3. Take an eyeball look at what the distribution of measurement errors looks like. Try doing this in a couple of ways. If you want to see these figures on the screen, you may need to now tell IDL set_plot, 'x' so that your figures pop up on the screen rather than in a .ps file. You can plot a quick histogram of the data with:
plothist, rerr, bin = 0.025
bin = 0.025 just sets the histogram bin size to 0.025 magnitudes. For this histogram to look sensible, you will need to play around with the xrange and perhaps also the bin size. (plothist takes the same xrange = [a,b] format as plot does). Now take a look at the magnitude measurement error as a function of apparent magnitude:
plot, r, rerr, psym = 4, xtitle = 'sigma_r', ytitle = 'r'
You will also need to play around with
the xrange and yrange on this figure for it to look reasonable.
You will likely need to play around with the symbol size as well,
using the "symsize" keyword in your plot statement.
We next want to collapse the information contained in this 2 dimensional figure into a one dimensional numerical function - sigma_r = f(r).
4. Define an array containing values of r for which we want to evaluate this function. You could do this in a simple brute force approach by typing out an array of values. For example:
rvals = [15.0,15.5,16.0,16.5,17.0,17.5,18.0,18.5,19.0,19.5,20.0,20.5,21.0,21.5]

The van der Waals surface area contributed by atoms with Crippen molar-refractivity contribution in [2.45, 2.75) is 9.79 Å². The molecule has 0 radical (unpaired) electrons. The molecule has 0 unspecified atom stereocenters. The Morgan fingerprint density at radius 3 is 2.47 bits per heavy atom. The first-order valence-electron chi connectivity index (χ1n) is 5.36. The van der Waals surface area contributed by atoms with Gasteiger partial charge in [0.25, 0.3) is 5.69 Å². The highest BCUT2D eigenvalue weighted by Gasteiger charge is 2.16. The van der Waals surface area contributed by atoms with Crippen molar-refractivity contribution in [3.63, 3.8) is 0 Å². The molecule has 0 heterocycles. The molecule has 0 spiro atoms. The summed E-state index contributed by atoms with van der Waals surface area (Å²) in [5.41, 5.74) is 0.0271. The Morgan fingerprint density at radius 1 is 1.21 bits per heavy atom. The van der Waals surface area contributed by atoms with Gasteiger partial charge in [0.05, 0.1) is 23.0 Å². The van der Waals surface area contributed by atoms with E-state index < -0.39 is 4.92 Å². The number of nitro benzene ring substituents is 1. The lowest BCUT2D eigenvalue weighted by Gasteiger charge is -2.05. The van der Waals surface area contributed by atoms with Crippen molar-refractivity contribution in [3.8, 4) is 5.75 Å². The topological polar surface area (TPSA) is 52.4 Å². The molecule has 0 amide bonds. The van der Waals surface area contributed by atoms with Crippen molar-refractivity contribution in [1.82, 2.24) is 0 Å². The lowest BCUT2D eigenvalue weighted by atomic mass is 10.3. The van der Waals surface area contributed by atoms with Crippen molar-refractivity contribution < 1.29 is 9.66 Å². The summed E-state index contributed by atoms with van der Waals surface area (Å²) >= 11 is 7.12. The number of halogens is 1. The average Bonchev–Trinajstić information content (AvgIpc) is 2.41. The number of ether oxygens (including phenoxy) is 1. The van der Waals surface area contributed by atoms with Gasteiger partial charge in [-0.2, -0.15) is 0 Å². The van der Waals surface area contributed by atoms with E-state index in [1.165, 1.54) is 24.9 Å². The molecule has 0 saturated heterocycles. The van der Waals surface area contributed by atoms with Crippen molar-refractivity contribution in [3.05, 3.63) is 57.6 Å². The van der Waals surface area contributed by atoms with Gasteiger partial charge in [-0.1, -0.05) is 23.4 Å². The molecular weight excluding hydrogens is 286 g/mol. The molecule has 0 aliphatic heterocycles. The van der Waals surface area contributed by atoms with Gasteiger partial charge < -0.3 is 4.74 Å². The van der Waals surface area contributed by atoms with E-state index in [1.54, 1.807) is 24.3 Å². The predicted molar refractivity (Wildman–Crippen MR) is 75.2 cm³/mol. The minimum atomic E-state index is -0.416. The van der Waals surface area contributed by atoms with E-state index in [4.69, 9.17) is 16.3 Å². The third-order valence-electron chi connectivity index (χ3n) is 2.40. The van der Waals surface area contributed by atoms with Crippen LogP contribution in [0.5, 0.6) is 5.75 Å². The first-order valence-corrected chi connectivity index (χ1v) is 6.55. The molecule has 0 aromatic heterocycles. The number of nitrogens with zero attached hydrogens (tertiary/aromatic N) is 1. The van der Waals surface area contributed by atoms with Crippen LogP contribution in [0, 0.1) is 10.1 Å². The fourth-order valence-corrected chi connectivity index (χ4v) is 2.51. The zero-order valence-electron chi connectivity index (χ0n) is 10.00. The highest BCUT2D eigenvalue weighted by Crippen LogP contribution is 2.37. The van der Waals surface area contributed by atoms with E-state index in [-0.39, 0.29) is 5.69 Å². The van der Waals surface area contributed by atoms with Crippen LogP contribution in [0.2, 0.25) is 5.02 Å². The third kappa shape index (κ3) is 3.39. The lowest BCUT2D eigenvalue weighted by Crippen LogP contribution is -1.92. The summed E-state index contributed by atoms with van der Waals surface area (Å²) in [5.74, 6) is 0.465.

But also try something more elegant and versatile:
rval_max = MAX(r) ;the maximum value of r magnitude
rval_min = MIN(r) ;the minimum value of r magnitude
rval_bin = 0.25 ;in magnitudes
num_vals = 1.+(rval_max-rval_min)/rval_bin
rvals = findgen(num_vals)*rval_bin + rval_min
The findgen function generates an array of floating point numbers. Each element contains the number of its array position (hence "F"loating-point "IN"teger "GEN"erator... or something like that). In the above example, you created an array with num_vals elements. Play with the findgen function:
a = findgen(5)
Now define an empty array to contain the MEDIAN magnitude measurement errors at all of these values of r-magnitude.
avg_magerr = fltarr(num_vals)
For each element of this array (for each value of rvals), calculate the median magnitude measurement error. The error needs to be calculated within a range of r-magnitude. The range we will use is 0.25 mag, the value of rval_bin. There is a small bug in the below lines of code. This bug is something you can figure out yourself, so I'm not going to fix it... from here on out you won't have so much code written for you anyway :):
FOR j = 0, n_elements(rvals) - 1 do begin
inbin = where (r ge rvals[j] and r lt rvals[j] + rval_bin
avg_magerr = MEDIAN(rerr(inbin))
5. Visually check your results by
overplotting them on top of the scatter plot of rerr vs. r that you
generated earlier in this tutorial. Keep in mind that we've defined
our rvals vector to be the bright magnitude limit of each
r-magnitude bin for which we've found the median measurement
uncertainty. Email me this figure (along with the set of 4 Hess
diagrams) by class on Thursday Sept 25.
6. If you have successfully completed all of the above, then start to work on Project Set 2, Section 1, Questions 3 and 4.